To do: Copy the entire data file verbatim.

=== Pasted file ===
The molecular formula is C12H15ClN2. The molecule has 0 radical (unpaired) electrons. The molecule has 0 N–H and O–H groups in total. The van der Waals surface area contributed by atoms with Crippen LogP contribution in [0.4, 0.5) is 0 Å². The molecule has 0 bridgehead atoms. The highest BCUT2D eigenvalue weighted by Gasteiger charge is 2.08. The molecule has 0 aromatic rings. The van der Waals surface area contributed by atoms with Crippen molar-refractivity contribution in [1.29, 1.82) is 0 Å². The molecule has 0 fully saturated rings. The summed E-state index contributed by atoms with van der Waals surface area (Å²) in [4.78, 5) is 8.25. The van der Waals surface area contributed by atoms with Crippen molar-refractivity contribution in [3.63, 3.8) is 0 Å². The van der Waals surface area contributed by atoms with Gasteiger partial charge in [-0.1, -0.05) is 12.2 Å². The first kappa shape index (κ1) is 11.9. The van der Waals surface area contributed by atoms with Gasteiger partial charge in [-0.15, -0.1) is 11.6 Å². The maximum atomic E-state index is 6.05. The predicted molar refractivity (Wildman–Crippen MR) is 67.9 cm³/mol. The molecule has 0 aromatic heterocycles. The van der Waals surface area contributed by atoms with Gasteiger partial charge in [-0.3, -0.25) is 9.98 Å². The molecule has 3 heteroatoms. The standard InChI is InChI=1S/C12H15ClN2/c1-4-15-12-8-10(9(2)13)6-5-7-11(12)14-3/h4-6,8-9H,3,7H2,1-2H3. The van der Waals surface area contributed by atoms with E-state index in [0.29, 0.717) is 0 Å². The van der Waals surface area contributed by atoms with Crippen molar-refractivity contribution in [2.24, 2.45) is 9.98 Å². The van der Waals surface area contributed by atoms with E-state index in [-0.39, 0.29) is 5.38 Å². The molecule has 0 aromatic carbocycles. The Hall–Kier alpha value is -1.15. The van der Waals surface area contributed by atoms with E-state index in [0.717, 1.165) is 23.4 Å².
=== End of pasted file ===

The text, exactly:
The molecular formula is C12H15ClN2. The molecule has 0 radical (unpaired) electrons. The molecule has 0 N–H and O–H groups in total. The van der Waals surface area contributed by atoms with Crippen LogP contribution in [0.4, 0.5) is 0 Å². The molecule has 0 bridgehead atoms. The highest BCUT2D eigenvalue weighted by Gasteiger charge is 2.08. The molecule has 0 aromatic rings. The van der Waals surface area contributed by atoms with Crippen molar-refractivity contribution in [1.29, 1.82) is 0 Å². The molecule has 0 fully saturated rings. The summed E-state index contributed by atoms with van der Waals surface area (Å²) in [4.78, 5) is 8.25. The van der Waals surface area contributed by atoms with Crippen molar-refractivity contribution in [3.63, 3.8) is 0 Å². The van der Waals surface area contributed by atoms with Gasteiger partial charge in [-0.1, -0.05) is 12.2 Å². The first kappa shape index (κ1) is 11.9. The van der Waals surface area contributed by atoms with Gasteiger partial charge in [-0.15, -0.1) is 11.6 Å². The maximum atomic E-state index is 6.05. The predicted molar refractivity (Wildman–Crippen MR) is 67.9 cm³/mol. The molecule has 0 aromatic heterocycles. The van der Waals surface area contributed by atoms with Gasteiger partial charge in [-0.3, -0.25) is 9.98 Å². The molecule has 3 heteroatoms. The standard InChI is InChI=1S/C12H15ClN2/c1-4-15-12-8-10(9(2)13)6-5-7-11(12)14-3/h4-6,8-9H,3,7H2,1-2H3. The van der Waals surface area contributed by atoms with E-state index in [0.29, 0.717) is 0 Å². The van der Waals surface area contributed by atoms with Crippen molar-refractivity contribution in [2.24, 2.45) is 9.98 Å². The van der Waals surface area contributed by atoms with E-state index in [-0.39, 0.29) is 5.38 Å². The molecule has 0 aromatic carbocycles. The Hall–Kier alpha value is -1.15. The van der Waals surface area contributed by atoms with E-state index in [0.717, 1.165) is 23.4 Å².